Trump’s offshore drilling order prompts bi-partisan backlash

Oyster fishermen off the coast of Florida. Clean coastal waters provide $95 billion in economic activity along the Atlantic Coast, prompting lawmakers to oppose Trump’s plans to open it to oil drilling. CREDIT: AP Photo/Mark Wallheiser

President Trump’s new executive order on offshore drilling has prompted a backlash from coastal legislators on both sides of the aisle. The order, signed Friday, guts ocean protections and seeks to expand offshore drilling in the Pacific, Atlantic, and Arctic oceans.

While politics often pits environmental-minded liberals against “drill-baby-drill” conservatives, when it comes to offshore drilling, opposition is bipartisan. Instead of increasing “energy independence,” as the president intended (it won’t), Trump’s order is bringing together Democrats and Republicans who know that expanded offshore drilling would have profound economic risks.

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On the same day Trump signed the order, Tea Party stalwart Rep. Mark Sanford (R-SC) introduced the Coastal Economies Protection Act, a bill that would ban offshore drilling in the U.S.-controlled Atlantic Ocean and in the Eastern Gulf of Mexico for the next 10 years. The legislation was co-sponsored by another Republican, Rep. Frank LoBiondo (NJ).

In a press statement, Sanford tied his position to the more than 120 bipartisan resolutions opposing drilling in the Atlantic that were passed by municipal governments from New Jersey to Florida since 2015. “The Republican party has always said it believed that the government closest to the people governs best,” Sanford said. “In this case, people from up and down the Atlantic have said in unequivocal fashion that what happens next in their coastal communities should be driven by local decisions rather than mandates that come from Washington.”

Sanford concluded that, “The administration’s proposal is disappointing and at odds with the overwhelming chorus of voices at home speaking out against offshore drilling.”

South Carolina Gov. Henry McMaster (R), an outspoken Trump supporter, recently expressed similar reservations. “I have questions,” McMaster said. “We need to be energy sufficient. We need to be secure. We also need to take care of our precious natural resources.”

The offshore oil industry has had more than 589 reported oil spills since 2001, according to federal data. These spills put coastal jobs and livelihoods at risk.

On Monday, Florida Rep. Vern Buchanan (R) joined with prominent state Democrats Rep. Debbie Wasserman Shultz and Sen. Bill Nelson in a push to extend the current drilling ban within 125 miles of Florida’s Gulf Coast. The Marine Oil Spill Prevention Act would keep the moratorium in place through 2027. “Florida’s beaches are vital to our economy and way of life,” Buchanan said in a statement. “Our coastal communities depend on a clean and healthy ocean.”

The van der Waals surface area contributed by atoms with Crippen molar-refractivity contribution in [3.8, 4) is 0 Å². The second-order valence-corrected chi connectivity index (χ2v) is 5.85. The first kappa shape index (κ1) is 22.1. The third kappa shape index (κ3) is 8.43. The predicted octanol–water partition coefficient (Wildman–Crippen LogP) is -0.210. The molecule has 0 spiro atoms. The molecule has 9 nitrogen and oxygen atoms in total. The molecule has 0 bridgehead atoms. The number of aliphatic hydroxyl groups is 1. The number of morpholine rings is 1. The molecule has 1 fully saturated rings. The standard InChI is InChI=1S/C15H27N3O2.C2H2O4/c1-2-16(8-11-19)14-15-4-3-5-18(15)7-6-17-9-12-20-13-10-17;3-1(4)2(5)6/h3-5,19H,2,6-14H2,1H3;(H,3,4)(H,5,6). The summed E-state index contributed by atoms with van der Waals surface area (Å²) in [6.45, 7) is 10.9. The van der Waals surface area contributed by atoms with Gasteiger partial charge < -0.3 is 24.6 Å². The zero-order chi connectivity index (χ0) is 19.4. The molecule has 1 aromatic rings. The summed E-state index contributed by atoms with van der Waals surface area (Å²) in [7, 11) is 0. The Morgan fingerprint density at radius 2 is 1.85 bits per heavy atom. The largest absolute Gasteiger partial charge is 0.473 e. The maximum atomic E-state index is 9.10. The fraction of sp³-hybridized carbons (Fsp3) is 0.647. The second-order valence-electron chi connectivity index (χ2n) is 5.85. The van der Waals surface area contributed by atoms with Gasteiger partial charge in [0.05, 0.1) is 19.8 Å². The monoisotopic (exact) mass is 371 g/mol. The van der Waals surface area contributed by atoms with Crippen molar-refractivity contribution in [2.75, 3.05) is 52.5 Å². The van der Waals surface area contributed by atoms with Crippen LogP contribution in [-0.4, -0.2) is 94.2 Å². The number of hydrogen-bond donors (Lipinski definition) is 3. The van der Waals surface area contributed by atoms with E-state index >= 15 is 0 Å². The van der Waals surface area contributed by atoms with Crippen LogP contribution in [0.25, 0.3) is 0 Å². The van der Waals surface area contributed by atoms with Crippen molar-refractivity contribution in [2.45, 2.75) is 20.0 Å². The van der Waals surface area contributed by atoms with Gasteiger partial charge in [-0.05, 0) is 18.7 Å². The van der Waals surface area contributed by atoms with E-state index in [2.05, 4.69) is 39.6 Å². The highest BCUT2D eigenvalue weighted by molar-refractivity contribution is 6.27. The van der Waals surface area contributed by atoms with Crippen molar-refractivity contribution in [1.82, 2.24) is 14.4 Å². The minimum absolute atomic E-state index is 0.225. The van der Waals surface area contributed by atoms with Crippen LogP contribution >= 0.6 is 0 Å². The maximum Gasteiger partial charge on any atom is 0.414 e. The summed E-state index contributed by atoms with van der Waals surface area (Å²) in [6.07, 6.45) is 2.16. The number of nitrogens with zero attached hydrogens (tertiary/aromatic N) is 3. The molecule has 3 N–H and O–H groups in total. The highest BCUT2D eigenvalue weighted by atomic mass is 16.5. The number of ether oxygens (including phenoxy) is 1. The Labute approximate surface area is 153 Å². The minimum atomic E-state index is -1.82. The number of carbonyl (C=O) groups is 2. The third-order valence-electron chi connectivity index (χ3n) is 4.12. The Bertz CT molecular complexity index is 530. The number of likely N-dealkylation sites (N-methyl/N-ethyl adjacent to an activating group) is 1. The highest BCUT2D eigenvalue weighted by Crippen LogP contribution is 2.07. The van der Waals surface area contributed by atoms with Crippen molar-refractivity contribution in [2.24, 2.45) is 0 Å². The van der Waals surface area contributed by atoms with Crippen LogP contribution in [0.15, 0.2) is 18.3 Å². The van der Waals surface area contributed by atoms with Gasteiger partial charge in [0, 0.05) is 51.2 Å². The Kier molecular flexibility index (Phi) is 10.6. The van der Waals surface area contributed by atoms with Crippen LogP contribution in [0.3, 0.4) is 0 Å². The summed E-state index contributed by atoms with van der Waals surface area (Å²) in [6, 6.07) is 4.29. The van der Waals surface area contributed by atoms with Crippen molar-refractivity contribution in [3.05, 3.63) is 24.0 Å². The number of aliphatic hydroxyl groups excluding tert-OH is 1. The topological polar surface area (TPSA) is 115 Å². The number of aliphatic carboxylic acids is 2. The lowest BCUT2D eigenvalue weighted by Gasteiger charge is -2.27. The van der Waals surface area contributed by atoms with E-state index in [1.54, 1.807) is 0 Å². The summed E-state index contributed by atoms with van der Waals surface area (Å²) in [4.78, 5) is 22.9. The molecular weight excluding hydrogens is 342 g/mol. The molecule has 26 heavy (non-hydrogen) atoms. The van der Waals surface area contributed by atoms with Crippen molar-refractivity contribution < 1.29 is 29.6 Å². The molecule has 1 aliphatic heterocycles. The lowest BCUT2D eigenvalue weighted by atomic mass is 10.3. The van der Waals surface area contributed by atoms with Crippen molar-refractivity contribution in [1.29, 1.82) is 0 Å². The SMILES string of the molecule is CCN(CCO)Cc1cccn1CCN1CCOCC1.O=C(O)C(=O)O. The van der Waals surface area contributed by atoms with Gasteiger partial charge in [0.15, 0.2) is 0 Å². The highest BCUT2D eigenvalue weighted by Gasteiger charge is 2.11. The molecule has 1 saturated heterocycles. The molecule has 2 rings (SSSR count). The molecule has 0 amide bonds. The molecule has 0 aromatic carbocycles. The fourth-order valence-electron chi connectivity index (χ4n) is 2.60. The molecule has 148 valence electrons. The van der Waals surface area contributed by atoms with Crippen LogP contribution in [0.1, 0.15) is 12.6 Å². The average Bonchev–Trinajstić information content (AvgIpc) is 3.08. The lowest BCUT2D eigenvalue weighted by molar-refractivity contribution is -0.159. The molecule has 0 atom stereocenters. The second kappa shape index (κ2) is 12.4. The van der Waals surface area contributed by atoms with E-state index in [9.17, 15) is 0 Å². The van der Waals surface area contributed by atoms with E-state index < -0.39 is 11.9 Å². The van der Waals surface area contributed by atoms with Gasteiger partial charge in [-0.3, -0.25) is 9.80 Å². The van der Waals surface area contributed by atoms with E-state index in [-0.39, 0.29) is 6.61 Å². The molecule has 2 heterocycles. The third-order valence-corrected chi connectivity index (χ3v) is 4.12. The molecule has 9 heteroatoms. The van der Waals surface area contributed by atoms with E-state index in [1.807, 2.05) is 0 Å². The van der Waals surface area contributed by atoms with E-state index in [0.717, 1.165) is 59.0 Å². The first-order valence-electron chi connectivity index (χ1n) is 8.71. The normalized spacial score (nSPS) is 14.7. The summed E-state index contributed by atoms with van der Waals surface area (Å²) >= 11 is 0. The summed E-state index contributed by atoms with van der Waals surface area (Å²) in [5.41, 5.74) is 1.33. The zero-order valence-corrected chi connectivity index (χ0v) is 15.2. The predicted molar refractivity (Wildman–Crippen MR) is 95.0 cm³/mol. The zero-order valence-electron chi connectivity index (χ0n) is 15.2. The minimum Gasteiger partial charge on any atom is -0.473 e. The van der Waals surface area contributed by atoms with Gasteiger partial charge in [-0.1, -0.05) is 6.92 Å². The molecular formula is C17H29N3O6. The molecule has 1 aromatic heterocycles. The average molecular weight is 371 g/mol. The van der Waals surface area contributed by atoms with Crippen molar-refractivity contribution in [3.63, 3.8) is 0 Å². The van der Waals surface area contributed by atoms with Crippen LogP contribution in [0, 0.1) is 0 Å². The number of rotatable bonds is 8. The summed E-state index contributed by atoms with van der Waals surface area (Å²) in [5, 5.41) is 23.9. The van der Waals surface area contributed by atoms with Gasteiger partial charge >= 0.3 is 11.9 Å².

Buchanan has also expressed concern that Trump’s executive order also targets drilling safety rules implemented in the wake of the Deepwater Horizon catastrophe, which claimed 11 lives and cost $62 billion. “We shouldn’t jeopardize the state’s economy or environment by gambling on operations that lack adequate safeguards,” he said.

Bipartisan opposition to expanded and eased offshore drilling is not new. The danger posed to coastal and ocean industries like tourism, recreation and fishing have motivated such cooperation for years. In 2015, for example, when the Obama administration was considering auctioning off drilling rights for large areas of the Atlantic Ocean, 31 House members — including eight Republicans — signed a letter to the Obama administration expressing strong opposition to Atlantic offshore oil exploration.

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“Along the Atlantic coast, nearly 1.4 million jobs and more than $95 billion in GDP rely on healthy ocean ecosystems, mainly through fishing, tourism, and recreation,” they wrote. “Seismic testing and oil drilling will put the coastal economy and way of life at risk.”

Trump’s order Friday also seeks to dramatically expand drilling off Alaska’s northern coasts, in part by significantly loosening restrictions put in place by President Obama to protect areas where no oil spill-response infrastructure exists, and where subsistence hunting and fishing underpin Alaska Native tribal communities. For example, at the behest of a coalition of 40 Alaska Native tribes, President Obama established protections for the Bering Sea that banned offshore drilling and formally established a consultation mechanism for the tribes in future federal policy making for the area.

Trump’s order scrapped both the protected area and the consultation process.

Though Sen. Lisa Murkowski (R-AK) has long maintained strong support for fossil fuel drilling in her state — and enjoyed significant support from Alaska Native voters — her participation in Trump’s signing ceremony for the executive order was decried by Frank Oxereok, a leader in the Bering Sea intertribal coalition.

“Everything we have worked for has pretty much gone out the window,” he told the Alaska Dispatch News. “This may destroy our way of life and I’m really disappointed in Lisa Murkowski, who was standing next to the president when he signed this order.”

Claire Moser contributed to this report.


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